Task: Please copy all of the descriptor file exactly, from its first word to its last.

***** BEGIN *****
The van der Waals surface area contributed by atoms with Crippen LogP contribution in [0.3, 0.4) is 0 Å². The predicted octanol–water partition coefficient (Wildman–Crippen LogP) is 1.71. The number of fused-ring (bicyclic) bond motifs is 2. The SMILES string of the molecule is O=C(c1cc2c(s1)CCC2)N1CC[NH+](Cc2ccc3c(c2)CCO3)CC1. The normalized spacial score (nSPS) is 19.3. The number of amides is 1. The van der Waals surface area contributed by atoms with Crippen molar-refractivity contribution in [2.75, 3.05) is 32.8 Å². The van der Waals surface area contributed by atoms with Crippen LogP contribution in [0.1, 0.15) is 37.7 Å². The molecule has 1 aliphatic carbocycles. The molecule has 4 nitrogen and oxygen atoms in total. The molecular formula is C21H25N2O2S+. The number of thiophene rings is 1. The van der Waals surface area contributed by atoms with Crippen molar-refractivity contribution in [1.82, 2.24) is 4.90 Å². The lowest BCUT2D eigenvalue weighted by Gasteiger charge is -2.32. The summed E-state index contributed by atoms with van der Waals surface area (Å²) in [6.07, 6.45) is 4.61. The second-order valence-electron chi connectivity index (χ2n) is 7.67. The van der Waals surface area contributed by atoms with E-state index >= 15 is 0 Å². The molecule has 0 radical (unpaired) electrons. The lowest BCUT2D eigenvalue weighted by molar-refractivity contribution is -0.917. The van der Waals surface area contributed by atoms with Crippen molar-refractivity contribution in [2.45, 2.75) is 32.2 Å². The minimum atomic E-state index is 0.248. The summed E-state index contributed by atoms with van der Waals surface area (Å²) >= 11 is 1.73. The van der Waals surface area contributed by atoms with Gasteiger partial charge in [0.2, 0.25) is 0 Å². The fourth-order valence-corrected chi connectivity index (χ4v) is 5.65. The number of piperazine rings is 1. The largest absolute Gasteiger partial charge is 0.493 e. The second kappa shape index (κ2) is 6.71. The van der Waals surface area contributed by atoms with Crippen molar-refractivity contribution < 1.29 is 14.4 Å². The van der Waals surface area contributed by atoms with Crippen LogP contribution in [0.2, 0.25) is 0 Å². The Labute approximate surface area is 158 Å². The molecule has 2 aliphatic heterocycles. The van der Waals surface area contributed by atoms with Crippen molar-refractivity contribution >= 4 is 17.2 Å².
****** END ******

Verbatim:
The van der Waals surface area contributed by atoms with Crippen LogP contribution in [0.3, 0.4) is 0 Å². The predicted octanol–water partition coefficient (Wildman–Crippen LogP) is 1.71. The number of fused-ring (bicyclic) bond motifs is 2. The SMILES string of the molecule is O=C(c1cc2c(s1)CCC2)N1CC[NH+](Cc2ccc3c(c2)CCO3)CC1. The normalized spacial score (nSPS) is 19.3. The number of amides is 1. The van der Waals surface area contributed by atoms with Crippen molar-refractivity contribution in [2.75, 3.05) is 32.8 Å². The van der Waals surface area contributed by atoms with Crippen LogP contribution in [0.1, 0.15) is 37.7 Å². The molecule has 1 aliphatic carbocycles. The molecule has 4 nitrogen and oxygen atoms in total. The molecular formula is C21H25N2O2S+. The number of thiophene rings is 1. The van der Waals surface area contributed by atoms with Crippen molar-refractivity contribution in [1.82, 2.24) is 4.90 Å². The lowest BCUT2D eigenvalue weighted by Gasteiger charge is -2.32. The summed E-state index contributed by atoms with van der Waals surface area (Å²) in [6.07, 6.45) is 4.61. The second-order valence-electron chi connectivity index (χ2n) is 7.67. The van der Waals surface area contributed by atoms with E-state index >= 15 is 0 Å². The molecule has 0 radical (unpaired) electrons. The lowest BCUT2D eigenvalue weighted by molar-refractivity contribution is -0.917. The van der Waals surface area contributed by atoms with Crippen molar-refractivity contribution in [2.45, 2.75) is 32.2 Å². The minimum atomic E-state index is 0.248. The summed E-state index contributed by atoms with van der Waals surface area (Å²) >= 11 is 1.73. The van der Waals surface area contributed by atoms with Gasteiger partial charge in [0.2, 0.25) is 0 Å². The fourth-order valence-corrected chi connectivity index (χ4v) is 5.65. The number of piperazine rings is 1. The largest absolute Gasteiger partial charge is 0.493 e. The second kappa shape index (κ2) is 6.71. The van der Waals surface area contributed by atoms with Crippen molar-refractivity contribution < 1.29 is 14.4 Å². The van der Waals surface area contributed by atoms with Crippen LogP contribution in [0.2, 0.25) is 0 Å². The Labute approximate surface area is 158 Å². The molecule has 2 aliphatic heterocycles. The van der Waals surface area contributed by atoms with Crippen molar-refractivity contribution >= 4 is 17.2 Å².